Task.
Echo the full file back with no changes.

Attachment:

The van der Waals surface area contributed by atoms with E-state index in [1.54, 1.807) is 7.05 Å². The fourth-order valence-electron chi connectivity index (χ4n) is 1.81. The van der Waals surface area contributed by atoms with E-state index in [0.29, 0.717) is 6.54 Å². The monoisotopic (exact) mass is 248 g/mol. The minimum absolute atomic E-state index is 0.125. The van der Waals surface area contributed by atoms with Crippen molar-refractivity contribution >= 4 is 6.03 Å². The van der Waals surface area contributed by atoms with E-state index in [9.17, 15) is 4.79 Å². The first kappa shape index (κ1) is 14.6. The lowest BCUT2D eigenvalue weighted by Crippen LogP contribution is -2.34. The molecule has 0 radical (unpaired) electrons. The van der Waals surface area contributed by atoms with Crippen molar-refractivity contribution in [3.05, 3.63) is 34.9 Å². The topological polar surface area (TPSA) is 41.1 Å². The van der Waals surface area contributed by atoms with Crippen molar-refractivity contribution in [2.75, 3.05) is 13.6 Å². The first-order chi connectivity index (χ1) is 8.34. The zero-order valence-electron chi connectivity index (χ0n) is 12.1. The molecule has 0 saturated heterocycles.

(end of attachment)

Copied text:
The van der Waals surface area contributed by atoms with E-state index in [1.54, 1.807) is 7.05 Å². The fourth-order valence-electron chi connectivity index (χ4n) is 1.81. The van der Waals surface area contributed by atoms with E-state index in [0.29, 0.717) is 6.54 Å². The monoisotopic (exact) mass is 248 g/mol. The minimum absolute atomic E-state index is 0.125. The van der Waals surface area contributed by atoms with Crippen molar-refractivity contribution >= 4 is 6.03 Å². The van der Waals surface area contributed by atoms with E-state index in [9.17, 15) is 4.79 Å². The first kappa shape index (κ1) is 14.6. The lowest BCUT2D eigenvalue weighted by Crippen LogP contribution is -2.34. The molecule has 0 radical (unpaired) electrons. The van der Waals surface area contributed by atoms with Crippen molar-refractivity contribution in [3.05, 3.63) is 34.9 Å². The topological polar surface area (TPSA) is 41.1 Å². The van der Waals surface area contributed by atoms with Crippen molar-refractivity contribution in [2.75, 3.05) is 13.6 Å². The first-order chi connectivity index (χ1) is 8.34. The zero-order valence-electron chi connectivity index (χ0n) is 12.1. The molecule has 0 saturated heterocycles.